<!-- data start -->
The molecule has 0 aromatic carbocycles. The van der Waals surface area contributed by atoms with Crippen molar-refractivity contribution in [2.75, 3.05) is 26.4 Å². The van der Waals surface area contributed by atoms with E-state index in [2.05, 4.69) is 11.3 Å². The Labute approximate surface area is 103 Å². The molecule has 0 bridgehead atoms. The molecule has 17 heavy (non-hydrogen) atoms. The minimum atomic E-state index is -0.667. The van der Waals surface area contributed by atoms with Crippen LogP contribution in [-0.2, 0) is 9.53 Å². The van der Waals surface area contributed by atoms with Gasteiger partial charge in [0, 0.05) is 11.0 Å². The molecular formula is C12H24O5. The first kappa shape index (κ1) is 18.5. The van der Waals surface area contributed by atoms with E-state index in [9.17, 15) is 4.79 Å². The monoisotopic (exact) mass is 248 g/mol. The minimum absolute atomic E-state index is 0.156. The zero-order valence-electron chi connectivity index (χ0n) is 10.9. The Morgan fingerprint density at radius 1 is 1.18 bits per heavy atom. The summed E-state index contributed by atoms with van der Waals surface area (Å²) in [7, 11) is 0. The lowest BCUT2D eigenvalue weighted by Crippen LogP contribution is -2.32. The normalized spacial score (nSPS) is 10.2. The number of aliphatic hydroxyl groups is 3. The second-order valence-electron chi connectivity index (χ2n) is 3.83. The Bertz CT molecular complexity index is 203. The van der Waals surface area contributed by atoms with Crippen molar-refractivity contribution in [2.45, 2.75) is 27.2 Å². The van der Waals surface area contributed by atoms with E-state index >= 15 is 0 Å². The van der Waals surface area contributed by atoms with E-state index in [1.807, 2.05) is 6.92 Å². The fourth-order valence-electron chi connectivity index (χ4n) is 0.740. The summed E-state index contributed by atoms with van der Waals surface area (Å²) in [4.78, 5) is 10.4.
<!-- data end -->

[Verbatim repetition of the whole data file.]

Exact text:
The molecule has 0 aromatic carbocycles. The van der Waals surface area contributed by atoms with Crippen molar-refractivity contribution in [2.75, 3.05) is 26.4 Å². The van der Waals surface area contributed by atoms with E-state index in [2.05, 4.69) is 11.3 Å². The Labute approximate surface area is 103 Å². The molecule has 0 bridgehead atoms. The molecule has 17 heavy (non-hydrogen) atoms. The minimum atomic E-state index is -0.667. The van der Waals surface area contributed by atoms with Crippen LogP contribution in [-0.2, 0) is 9.53 Å². The van der Waals surface area contributed by atoms with Gasteiger partial charge in [0, 0.05) is 11.0 Å². The molecular formula is C12H24O5. The first kappa shape index (κ1) is 18.5. The van der Waals surface area contributed by atoms with E-state index in [9.17, 15) is 4.79 Å². The monoisotopic (exact) mass is 248 g/mol. The minimum absolute atomic E-state index is 0.156. The zero-order valence-electron chi connectivity index (χ0n) is 10.9. The Morgan fingerprint density at radius 1 is 1.18 bits per heavy atom. The summed E-state index contributed by atoms with van der Waals surface area (Å²) in [7, 11) is 0. The lowest BCUT2D eigenvalue weighted by Crippen LogP contribution is -2.32. The normalized spacial score (nSPS) is 10.2. The number of aliphatic hydroxyl groups is 3. The second-order valence-electron chi connectivity index (χ2n) is 3.83. The Bertz CT molecular complexity index is 203. The van der Waals surface area contributed by atoms with Crippen molar-refractivity contribution in [2.45, 2.75) is 27.2 Å². The van der Waals surface area contributed by atoms with E-state index >= 15 is 0 Å². The van der Waals surface area contributed by atoms with E-state index in [1.807, 2.05) is 6.92 Å². The fourth-order valence-electron chi connectivity index (χ4n) is 0.740. The summed E-state index contributed by atoms with van der Waals surface area (Å²) in [4.78, 5) is 10.4.